As suggested in an earlier post and predicted by the Palaeography Working Group’s final paper, King’s College, London is now advertising for its newly rebranded Chair in Palaeography and Manuscript Studies. Details can be found on the KCL website here, but the general description (summary + details) follows:
King’s College London wishes to make a distinguished appointment to its new Chair of Palaeography & Manuscript Studies.
The successful candidate will be expected to conduct and publish research of international quality, to teach, and to supervise research students. The post will be based in a department of the School of Arts & Humanities appropriate to the post-holder’s expertise; the post-holder will take a full and active part in the School’s activities. Applications are welcomed from scholars of international standing in any field of Palaeography & Manuscript Studies, regardless of language or period. The College has strengths in the study of the classical and medieval worlds, philosophy, music and theology & religious studies, as well as in digital humanities. We are looking for a dynamic individual to provide leadership in this important interdisciplinary field and take the subject forward in its next stage of development. The appointment will be made, dependent on relevant qualifications and experience, within the Professorial salary scale.
The addition ‘and Manuscript Studies’, I suppose, means that it is not the very same job from which the College earlier dismissed, erm, came to a severance agreement with a distinguished appointment. That and the new description adds that applications will be considered ‘regardless of language or period,’ which opens the position not only to scholars of vernacular Western manuscripts, but also possibly those working on non-Western material. It seems the administration felt that widening the perspective of the chair was exigent enough that it had to oust one holder to get someone one else in immediately (at least in academic hiring terms).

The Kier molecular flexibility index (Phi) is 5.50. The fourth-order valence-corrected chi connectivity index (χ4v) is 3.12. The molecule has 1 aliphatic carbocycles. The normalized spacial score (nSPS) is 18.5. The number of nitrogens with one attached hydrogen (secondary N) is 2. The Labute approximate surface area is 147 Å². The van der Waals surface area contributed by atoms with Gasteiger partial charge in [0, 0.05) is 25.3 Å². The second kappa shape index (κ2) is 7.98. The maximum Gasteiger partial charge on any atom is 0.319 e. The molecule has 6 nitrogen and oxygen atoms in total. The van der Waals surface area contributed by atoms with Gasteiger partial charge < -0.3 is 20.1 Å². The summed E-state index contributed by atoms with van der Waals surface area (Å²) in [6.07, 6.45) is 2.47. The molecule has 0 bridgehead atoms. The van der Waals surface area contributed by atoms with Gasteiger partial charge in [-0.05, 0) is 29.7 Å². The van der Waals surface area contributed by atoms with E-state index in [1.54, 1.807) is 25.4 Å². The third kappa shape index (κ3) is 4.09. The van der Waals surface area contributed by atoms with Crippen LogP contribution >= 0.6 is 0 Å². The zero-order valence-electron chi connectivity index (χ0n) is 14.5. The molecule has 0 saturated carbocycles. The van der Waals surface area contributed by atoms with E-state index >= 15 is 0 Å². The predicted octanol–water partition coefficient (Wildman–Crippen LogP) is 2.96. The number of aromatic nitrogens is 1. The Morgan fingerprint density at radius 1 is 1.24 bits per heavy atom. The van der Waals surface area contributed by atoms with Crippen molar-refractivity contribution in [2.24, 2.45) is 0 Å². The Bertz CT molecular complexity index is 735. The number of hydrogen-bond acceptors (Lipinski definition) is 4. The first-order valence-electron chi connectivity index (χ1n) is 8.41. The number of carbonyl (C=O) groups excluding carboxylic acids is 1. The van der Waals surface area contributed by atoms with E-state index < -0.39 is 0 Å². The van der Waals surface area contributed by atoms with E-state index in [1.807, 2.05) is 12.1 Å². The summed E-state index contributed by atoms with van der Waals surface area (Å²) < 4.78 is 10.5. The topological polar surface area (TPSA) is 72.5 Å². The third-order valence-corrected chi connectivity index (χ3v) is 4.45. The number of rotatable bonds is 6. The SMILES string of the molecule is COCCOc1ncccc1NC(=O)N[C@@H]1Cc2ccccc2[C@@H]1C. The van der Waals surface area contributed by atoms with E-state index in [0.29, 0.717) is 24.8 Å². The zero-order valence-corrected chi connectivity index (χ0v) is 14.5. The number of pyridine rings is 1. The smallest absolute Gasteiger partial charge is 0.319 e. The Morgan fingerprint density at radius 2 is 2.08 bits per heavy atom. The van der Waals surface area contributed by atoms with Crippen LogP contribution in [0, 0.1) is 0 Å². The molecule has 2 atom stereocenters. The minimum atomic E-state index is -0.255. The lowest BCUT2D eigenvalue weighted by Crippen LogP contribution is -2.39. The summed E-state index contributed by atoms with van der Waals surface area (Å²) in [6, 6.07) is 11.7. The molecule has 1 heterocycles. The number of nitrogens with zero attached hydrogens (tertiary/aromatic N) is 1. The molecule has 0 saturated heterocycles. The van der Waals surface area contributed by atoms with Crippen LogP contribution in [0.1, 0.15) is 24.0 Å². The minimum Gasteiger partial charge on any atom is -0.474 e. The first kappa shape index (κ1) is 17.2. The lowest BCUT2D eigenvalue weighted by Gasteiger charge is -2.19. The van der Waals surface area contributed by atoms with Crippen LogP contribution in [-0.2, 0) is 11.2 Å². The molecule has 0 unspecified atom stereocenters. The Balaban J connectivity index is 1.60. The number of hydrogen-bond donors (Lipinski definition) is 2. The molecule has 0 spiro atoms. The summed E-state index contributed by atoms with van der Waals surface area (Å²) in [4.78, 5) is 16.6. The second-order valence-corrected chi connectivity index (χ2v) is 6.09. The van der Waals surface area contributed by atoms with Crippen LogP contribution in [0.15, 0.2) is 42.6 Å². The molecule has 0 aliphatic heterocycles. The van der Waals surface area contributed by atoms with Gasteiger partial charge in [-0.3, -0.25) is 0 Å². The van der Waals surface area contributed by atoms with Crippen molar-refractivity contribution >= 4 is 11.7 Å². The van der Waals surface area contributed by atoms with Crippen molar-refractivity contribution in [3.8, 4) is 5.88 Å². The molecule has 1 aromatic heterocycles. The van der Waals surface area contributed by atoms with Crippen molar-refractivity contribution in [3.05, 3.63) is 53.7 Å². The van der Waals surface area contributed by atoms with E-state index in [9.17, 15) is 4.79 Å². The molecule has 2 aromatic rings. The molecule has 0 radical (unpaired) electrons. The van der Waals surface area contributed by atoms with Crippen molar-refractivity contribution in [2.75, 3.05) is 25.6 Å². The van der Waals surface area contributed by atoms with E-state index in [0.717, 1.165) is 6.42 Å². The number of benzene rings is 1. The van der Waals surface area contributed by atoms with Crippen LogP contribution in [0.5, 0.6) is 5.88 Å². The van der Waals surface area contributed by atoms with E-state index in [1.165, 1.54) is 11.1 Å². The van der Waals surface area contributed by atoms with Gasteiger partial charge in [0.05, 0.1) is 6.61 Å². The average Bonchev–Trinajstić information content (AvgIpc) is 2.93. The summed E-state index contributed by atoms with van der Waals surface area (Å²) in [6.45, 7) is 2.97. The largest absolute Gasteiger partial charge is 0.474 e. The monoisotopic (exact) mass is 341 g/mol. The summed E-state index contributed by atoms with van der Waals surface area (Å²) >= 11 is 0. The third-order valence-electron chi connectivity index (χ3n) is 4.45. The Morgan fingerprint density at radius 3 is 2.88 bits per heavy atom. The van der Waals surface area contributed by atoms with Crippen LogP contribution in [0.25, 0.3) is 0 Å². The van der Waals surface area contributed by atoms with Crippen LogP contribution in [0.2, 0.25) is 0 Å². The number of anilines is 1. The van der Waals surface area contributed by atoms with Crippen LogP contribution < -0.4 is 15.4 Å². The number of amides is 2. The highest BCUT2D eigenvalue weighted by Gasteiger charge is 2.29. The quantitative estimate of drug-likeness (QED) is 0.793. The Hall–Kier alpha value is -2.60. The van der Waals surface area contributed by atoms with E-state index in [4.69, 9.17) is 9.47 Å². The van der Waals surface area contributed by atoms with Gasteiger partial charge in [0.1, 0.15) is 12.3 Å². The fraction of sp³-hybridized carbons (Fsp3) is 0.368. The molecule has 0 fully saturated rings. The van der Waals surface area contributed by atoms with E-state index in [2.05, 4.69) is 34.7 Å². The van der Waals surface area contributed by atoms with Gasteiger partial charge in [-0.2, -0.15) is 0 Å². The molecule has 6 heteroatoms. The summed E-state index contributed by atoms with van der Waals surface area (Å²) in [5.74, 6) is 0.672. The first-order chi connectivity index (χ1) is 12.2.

The risk they run of course is that they have already broadcast visibly to the palaeographical world that they will defund and dismiss a chair. In so doing, they will employ unclear (and perhaps disingenuous) reasoning, ignore widespread international protest, avail themselves of media outlets (such as Trainor’s interview with the Times business section), and lean on outside lobbying groups to argue their case for them (remember Miles Templeman, a marketing specialist and Director General of the Institute of Directors arguing for the elimination of the ‘different’, former position on BBCâ€™s Radio 4 programme Today [runs 5:42]).
Should we expect to see a marketing specialist, perhaps a Director of Directors, a President of Presidents, a new King of Kings!, return to Radio 4 to argue that yes, yes, it was justified and necessary to get rid of a chair of palaeography–austerity, budgets, tough times, financial crisis, you know!—but now we really truly need a new and improved chair in palaeography and manuscript studies?
In the interval between announcing the cut of the position and the re-establishment of the position, erm rather the establishment of a new position, what was necessary to eliminate a year ago has surely, clearly now become a growth industry, the wave of the future, a dynamic new enterprise demanding excellent leadership, a ground-breaking intiative employing cutting edge technology to preserve the best of (take your pick) our nation’s/ our civilization’s/ the world’s past. At least for the foreseeable future, or, well, until it isn’t.
Apologies in advance to all the people working hard to see that palaeography is represented at King’s and are endeavouring to make the best of the situation. This is not meant to indict well-intentioned work.